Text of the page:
May 23, 2011
By Duane Elgin
When our physical body dies, will we recognize ourselves as a subtle body of light, love, music, and knowing? Will we recognize the unique orchestration of our being, the distinct way we light up the world? If we fail to recognize ourselves in this way -- if we require the assistance of a physical body to anchor our self-recognition -- then we are profoundly limiting ourselves. The afterlife is unknown; however, our invisible body of music, light and love that lives in eternity is knowable. In fact, every person that we encounter can instantly recognize these unique and invisible qualities within us. Our responsibility is not to be concerned with the afterlife, but to be so fully present in this life that we recognize the familiar resonance of who we are, wherever we might be.
Many spiritual traditions tell us how important it is to be awake to our soulful nature at the time of death. What happens after we die seems likely to forever remain a mystery. However, if we do not become familiar with our subtle self while we have the precious vehicle of a physical body, we can fail to recognize ourselves when our physical body dies. Because we are created from an invisible life force, we may die and not see that this life force is who and what we are. Our physical body is an anchor for light illuminating light, knowing recognizing knowing, and love appreciating love. If, in freedom, we have not made friends with ourselves during this lifetime, our physical bodies can die and the animating life energy of our being may dissipate and lose its coherence. We may then require the constraint of a material world to enable us to encounter ourselves once again.
Why should we be concerned with recognizing the eternal being within ourselves while we are alive in this physical realm? Jesus gives an important answer when he says, "In my Father's house are many rooms. If it were not so, I would have told you." (John 14:2). I believe Jesus is saying that, in the vast ecology of the living universe, there are spaces suitable for all beings.
Buddhists also believe we must discover our subtle, inner nature so we can recognize ourselves when we die as pure awareness or as the "ground luminosity." Because the essence of who we are is so subtle, when we die we can become confused, disoriented, and unable to sustain self-recognition. To keep from becoming overwhelmed by the sights, sounds, colors, and visions that arise in the passage through bodily death, Buddhists teach that we must attain some degree of stability in self-recognition in the here and now. If we pay attention to the natural wakefulness and feeling presence at the core of our everyday consciousness, we will be familiar with ourselves at the time of death. The Dalai Lama counsels that, because we don't know when we will die, it is of great importance to be prepared as, at the time of death, the total responsibility for awareness falls upon us. He writes, "The body is compared to a guest house; it is a place to stay for just a short time... When the day comes for consciousness to leave, the guest house of the body must be left behind."
If the universe were non-living at its foundations, it would take a miracle to save us from extinction at the time of death, and then to take us from here to a heaven (or promised land) of continuing aliveness. However, if the universe is alive, then we are already nested and growing within its aliveness. When our physical body dies, the life-stream that we are will move into the larger aliveness of the living universe. We don't need a miracle to save us -- we are already inside the miracle of sustaining aliveness. Instead of being saved from death, our job is to bring mindful attention to our enduring aliveness in the here and now.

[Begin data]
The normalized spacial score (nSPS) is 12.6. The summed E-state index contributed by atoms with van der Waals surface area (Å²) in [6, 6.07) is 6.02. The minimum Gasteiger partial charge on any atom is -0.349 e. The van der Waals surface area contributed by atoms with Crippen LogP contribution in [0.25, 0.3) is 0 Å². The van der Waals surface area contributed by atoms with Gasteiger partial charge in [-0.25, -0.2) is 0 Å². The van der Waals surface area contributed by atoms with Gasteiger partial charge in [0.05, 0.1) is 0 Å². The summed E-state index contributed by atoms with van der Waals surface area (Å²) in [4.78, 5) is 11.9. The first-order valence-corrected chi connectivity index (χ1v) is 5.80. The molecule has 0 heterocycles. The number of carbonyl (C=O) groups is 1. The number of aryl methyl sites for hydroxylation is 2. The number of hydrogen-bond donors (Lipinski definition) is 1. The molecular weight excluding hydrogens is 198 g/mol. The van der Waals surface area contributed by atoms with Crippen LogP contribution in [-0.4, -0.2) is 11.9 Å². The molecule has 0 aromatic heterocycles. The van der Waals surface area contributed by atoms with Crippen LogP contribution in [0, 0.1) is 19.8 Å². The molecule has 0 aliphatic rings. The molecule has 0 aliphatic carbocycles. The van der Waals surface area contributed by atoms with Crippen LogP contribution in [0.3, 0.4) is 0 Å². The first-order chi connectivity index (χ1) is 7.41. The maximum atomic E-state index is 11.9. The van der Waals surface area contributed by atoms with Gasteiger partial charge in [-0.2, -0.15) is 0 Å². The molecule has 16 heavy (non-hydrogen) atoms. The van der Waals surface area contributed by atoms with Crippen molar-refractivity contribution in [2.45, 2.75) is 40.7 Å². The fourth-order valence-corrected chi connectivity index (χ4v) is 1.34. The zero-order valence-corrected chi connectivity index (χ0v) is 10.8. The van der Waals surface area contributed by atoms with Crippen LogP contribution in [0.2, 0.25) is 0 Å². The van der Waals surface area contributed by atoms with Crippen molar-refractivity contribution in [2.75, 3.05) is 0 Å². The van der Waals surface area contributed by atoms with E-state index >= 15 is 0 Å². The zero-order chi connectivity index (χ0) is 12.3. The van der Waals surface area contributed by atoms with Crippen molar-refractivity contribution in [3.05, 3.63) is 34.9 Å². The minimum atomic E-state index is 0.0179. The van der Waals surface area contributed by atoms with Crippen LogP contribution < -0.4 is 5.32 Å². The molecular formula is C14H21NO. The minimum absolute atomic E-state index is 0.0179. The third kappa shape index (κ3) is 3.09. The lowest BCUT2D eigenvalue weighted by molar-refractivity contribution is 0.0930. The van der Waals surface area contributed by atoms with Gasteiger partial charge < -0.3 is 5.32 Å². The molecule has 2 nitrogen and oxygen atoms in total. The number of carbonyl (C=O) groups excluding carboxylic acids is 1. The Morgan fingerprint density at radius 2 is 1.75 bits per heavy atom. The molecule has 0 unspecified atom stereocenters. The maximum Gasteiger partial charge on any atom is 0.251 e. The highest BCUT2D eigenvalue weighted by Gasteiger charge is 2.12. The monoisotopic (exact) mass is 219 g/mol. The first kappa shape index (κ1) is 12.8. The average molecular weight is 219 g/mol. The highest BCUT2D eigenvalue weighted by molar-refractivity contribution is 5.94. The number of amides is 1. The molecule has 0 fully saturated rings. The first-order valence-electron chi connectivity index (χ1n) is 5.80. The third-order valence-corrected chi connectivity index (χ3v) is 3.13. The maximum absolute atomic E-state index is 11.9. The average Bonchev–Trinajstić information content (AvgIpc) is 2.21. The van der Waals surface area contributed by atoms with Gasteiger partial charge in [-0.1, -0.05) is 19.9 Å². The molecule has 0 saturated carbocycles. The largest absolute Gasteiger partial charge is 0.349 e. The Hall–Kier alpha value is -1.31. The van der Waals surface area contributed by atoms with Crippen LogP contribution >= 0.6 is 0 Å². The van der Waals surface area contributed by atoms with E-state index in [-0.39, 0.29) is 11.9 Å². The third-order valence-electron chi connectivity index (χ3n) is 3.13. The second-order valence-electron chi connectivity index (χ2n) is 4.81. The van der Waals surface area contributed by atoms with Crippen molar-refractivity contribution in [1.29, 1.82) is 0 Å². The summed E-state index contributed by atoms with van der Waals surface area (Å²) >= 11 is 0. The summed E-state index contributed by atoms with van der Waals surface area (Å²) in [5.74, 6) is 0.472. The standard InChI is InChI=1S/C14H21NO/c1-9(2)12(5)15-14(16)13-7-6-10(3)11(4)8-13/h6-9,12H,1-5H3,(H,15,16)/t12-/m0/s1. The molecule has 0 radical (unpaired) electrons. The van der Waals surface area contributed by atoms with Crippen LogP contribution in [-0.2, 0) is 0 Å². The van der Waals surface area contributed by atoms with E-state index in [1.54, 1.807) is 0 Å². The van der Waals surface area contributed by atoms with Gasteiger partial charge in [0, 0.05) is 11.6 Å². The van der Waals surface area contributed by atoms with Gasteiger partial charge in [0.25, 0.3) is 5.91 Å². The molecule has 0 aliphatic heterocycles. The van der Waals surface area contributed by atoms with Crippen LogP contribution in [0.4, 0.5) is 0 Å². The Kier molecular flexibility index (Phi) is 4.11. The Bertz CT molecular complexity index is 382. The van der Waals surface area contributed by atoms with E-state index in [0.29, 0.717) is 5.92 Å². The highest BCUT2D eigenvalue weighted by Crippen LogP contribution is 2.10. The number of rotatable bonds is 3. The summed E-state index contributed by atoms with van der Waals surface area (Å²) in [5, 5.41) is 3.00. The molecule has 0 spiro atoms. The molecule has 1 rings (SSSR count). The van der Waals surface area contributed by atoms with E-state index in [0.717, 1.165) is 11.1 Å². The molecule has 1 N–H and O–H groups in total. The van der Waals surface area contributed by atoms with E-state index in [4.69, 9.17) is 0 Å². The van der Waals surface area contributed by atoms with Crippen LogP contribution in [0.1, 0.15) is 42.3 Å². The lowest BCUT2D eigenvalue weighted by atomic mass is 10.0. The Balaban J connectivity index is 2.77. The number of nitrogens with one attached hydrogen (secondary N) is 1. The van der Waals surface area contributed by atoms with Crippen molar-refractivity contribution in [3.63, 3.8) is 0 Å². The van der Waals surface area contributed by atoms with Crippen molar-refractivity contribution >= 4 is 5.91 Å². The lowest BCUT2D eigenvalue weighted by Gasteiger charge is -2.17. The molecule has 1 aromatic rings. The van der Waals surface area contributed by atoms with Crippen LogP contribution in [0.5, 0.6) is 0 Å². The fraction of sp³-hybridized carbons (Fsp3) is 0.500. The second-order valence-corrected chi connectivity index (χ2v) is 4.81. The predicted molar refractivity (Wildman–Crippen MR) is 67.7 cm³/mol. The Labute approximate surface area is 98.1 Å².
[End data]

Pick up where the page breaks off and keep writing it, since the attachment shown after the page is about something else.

Our awakening is not the end of our spiritual journey, but rather, the barest beginning. As we learn the skills of consciously recognizing ourselves as beings of light, love, music, and knowing, we are meeting the basic requirement for our journey through eternity. Once knowingness knows itself directly, then that knowingness can live and learn forever as a luminous stream of being in the deep ecology of the universe. Awakening is never finished: We will forever be "enlightening" ourselves -- becoming lighter -- so that we have the ability to participate in ever more free, subtle, open, delicate and expressive ecologies of being and becoming.
When we die, we will not need to remember the material details of our lives because the knowing-resonance that we are already embodies the essential wisdom of our lifetime of experience. In the words of the spiritual teacher Thomas Merton, "Every moment and every event of every man's life on earth plants something in his soul." As we cultivate our capacity for mindful living, we lessen the need for a material world and a physical body to awaken the knowing process to itself.
Now is the time to recognize ourselves. When we consciously become intimate friends with ourselves, we directly participate in the life-stream of the universe and cultivate the body of knowing that lives and moves within the deep ecology of the universe. At the heart of life is a simple task: to become intimate and forgiving friends with ourselves and to grow as a stream of light, love, music, and knowing.
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